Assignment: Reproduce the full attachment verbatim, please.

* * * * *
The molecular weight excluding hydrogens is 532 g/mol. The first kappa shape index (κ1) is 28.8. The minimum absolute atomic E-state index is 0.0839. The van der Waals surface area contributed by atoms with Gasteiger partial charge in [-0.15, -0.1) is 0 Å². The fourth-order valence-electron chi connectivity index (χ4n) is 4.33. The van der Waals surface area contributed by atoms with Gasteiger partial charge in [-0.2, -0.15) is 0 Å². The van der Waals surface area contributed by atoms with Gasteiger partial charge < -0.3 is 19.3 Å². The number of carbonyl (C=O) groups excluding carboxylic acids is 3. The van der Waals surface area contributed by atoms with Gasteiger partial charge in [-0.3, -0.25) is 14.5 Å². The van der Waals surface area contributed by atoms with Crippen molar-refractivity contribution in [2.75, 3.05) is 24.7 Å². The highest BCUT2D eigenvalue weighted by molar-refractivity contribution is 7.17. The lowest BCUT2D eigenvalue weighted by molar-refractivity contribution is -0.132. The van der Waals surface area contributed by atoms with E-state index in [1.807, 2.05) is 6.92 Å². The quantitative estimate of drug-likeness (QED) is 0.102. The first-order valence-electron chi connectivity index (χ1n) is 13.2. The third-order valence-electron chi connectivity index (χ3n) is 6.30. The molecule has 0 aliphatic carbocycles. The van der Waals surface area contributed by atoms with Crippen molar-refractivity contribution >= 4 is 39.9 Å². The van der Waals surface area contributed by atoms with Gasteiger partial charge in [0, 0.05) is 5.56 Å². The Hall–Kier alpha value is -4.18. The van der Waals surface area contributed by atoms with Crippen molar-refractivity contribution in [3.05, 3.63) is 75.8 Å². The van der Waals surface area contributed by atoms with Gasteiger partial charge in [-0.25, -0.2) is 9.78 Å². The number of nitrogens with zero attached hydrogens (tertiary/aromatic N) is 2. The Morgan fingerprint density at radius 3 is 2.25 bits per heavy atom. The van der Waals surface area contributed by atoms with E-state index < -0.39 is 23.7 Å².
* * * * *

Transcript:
The molecular weight excluding hydrogens is 532 g/mol. The first kappa shape index (κ1) is 28.8. The minimum absolute atomic E-state index is 0.0839. The van der Waals surface area contributed by atoms with Gasteiger partial charge in [-0.15, -0.1) is 0 Å². The fourth-order valence-electron chi connectivity index (χ4n) is 4.33. The van der Waals surface area contributed by atoms with Gasteiger partial charge in [-0.2, -0.15) is 0 Å². The van der Waals surface area contributed by atoms with Gasteiger partial charge < -0.3 is 19.3 Å². The number of carbonyl (C=O) groups excluding carboxylic acids is 3. The van der Waals surface area contributed by atoms with Gasteiger partial charge in [-0.3, -0.25) is 14.5 Å². The van der Waals surface area contributed by atoms with Crippen molar-refractivity contribution in [2.75, 3.05) is 24.7 Å². The highest BCUT2D eigenvalue weighted by molar-refractivity contribution is 7.17. The lowest BCUT2D eigenvalue weighted by molar-refractivity contribution is -0.132. The van der Waals surface area contributed by atoms with E-state index in [1.807, 2.05) is 6.92 Å². The quantitative estimate of drug-likeness (QED) is 0.102. The first-order valence-electron chi connectivity index (χ1n) is 13.2. The third-order valence-electron chi connectivity index (χ3n) is 6.30. The molecule has 0 aliphatic carbocycles. The van der Waals surface area contributed by atoms with Crippen molar-refractivity contribution >= 4 is 39.9 Å². The van der Waals surface area contributed by atoms with Gasteiger partial charge in [0, 0.05) is 5.56 Å². The Hall–Kier alpha value is -4.18. The van der Waals surface area contributed by atoms with Crippen molar-refractivity contribution in [3.05, 3.63) is 75.8 Å². The van der Waals surface area contributed by atoms with Gasteiger partial charge in [-0.25, -0.2) is 9.78 Å². The number of nitrogens with zero attached hydrogens (tertiary/aromatic N) is 2. The Morgan fingerprint density at radius 3 is 2.25 bits per heavy atom. The van der Waals surface area contributed by atoms with E-state index < -0.39 is 23.7 Å².